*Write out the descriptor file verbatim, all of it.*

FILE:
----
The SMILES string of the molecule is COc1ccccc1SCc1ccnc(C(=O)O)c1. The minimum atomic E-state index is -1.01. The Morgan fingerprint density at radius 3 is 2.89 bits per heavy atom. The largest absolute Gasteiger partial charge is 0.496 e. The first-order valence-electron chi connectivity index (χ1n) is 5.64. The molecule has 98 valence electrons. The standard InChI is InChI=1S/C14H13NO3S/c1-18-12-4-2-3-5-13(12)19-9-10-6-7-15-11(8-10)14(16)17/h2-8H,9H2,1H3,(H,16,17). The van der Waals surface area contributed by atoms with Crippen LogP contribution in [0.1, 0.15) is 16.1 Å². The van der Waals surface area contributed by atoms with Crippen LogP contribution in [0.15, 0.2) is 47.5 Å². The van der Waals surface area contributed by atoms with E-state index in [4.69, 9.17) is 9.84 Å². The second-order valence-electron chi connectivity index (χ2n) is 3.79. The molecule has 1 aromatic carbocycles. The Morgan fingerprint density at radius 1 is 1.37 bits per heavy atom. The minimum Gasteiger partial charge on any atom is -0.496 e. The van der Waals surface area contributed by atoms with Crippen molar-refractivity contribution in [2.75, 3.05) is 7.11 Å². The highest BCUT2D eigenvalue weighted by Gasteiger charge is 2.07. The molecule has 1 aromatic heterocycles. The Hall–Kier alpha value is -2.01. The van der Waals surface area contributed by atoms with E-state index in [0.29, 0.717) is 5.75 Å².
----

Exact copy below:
The SMILES string of the molecule is COc1ccccc1SCc1ccnc(C(=O)O)c1. The minimum atomic E-state index is -1.01. The Morgan fingerprint density at radius 3 is 2.89 bits per heavy atom. The largest absolute Gasteiger partial charge is 0.496 e. The first-order valence-electron chi connectivity index (χ1n) is 5.64. The molecule has 98 valence electrons. The standard InChI is InChI=1S/C14H13NO3S/c1-18-12-4-2-3-5-13(12)19-9-10-6-7-15-11(8-10)14(16)17/h2-8H,9H2,1H3,(H,16,17). The van der Waals surface area contributed by atoms with Crippen LogP contribution in [0.1, 0.15) is 16.1 Å². The van der Waals surface area contributed by atoms with Crippen LogP contribution in [0.15, 0.2) is 47.5 Å². The van der Waals surface area contributed by atoms with E-state index in [4.69, 9.17) is 9.84 Å². The second-order valence-electron chi connectivity index (χ2n) is 3.79. The molecule has 1 aromatic carbocycles. The Morgan fingerprint density at radius 1 is 1.37 bits per heavy atom. The minimum Gasteiger partial charge on any atom is -0.496 e. The van der Waals surface area contributed by atoms with Crippen molar-refractivity contribution in [2.75, 3.05) is 7.11 Å². The highest BCUT2D eigenvalue weighted by Gasteiger charge is 2.07. The molecule has 1 aromatic heterocycles. The Hall–Kier alpha value is -2.01. The van der Waals surface area contributed by atoms with E-state index in [0.29, 0.717) is 5.75 Å².